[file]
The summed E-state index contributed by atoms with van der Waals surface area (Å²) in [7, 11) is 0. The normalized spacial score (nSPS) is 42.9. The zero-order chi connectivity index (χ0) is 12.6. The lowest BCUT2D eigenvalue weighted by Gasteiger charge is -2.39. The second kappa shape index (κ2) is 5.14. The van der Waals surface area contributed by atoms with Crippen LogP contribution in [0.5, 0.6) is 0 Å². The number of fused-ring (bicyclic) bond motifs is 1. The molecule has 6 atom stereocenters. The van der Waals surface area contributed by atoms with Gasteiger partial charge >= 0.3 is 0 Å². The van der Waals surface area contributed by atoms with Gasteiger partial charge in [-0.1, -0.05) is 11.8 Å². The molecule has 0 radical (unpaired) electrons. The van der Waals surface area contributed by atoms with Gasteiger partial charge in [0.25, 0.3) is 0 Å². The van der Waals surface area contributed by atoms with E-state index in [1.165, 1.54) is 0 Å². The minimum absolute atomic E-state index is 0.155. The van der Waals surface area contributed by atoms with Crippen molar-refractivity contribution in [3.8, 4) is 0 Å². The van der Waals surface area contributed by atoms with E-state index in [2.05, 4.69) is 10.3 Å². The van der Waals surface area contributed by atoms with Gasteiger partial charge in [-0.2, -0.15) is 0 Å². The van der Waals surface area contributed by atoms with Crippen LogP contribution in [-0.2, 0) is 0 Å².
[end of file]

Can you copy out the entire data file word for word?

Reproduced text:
The summed E-state index contributed by atoms with van der Waals surface area (Å²) in [7, 11) is 0. The normalized spacial score (nSPS) is 42.9. The zero-order chi connectivity index (χ0) is 12.6. The lowest BCUT2D eigenvalue weighted by Gasteiger charge is -2.39. The second kappa shape index (κ2) is 5.14. The van der Waals surface area contributed by atoms with Crippen LogP contribution in [0.5, 0.6) is 0 Å². The number of fused-ring (bicyclic) bond motifs is 1. The molecule has 6 atom stereocenters. The van der Waals surface area contributed by atoms with Gasteiger partial charge >= 0.3 is 0 Å². The van der Waals surface area contributed by atoms with Gasteiger partial charge in [-0.1, -0.05) is 11.8 Å². The molecule has 0 radical (unpaired) electrons. The van der Waals surface area contributed by atoms with Gasteiger partial charge in [0.25, 0.3) is 0 Å². The van der Waals surface area contributed by atoms with E-state index in [1.165, 1.54) is 0 Å². The minimum absolute atomic E-state index is 0.155. The van der Waals surface area contributed by atoms with Crippen molar-refractivity contribution in [3.8, 4) is 0 Å². The van der Waals surface area contributed by atoms with E-state index in [2.05, 4.69) is 10.3 Å². The van der Waals surface area contributed by atoms with Gasteiger partial charge in [-0.2, -0.15) is 0 Å². The van der Waals surface area contributed by atoms with Crippen LogP contribution in [-0.2, 0) is 0 Å².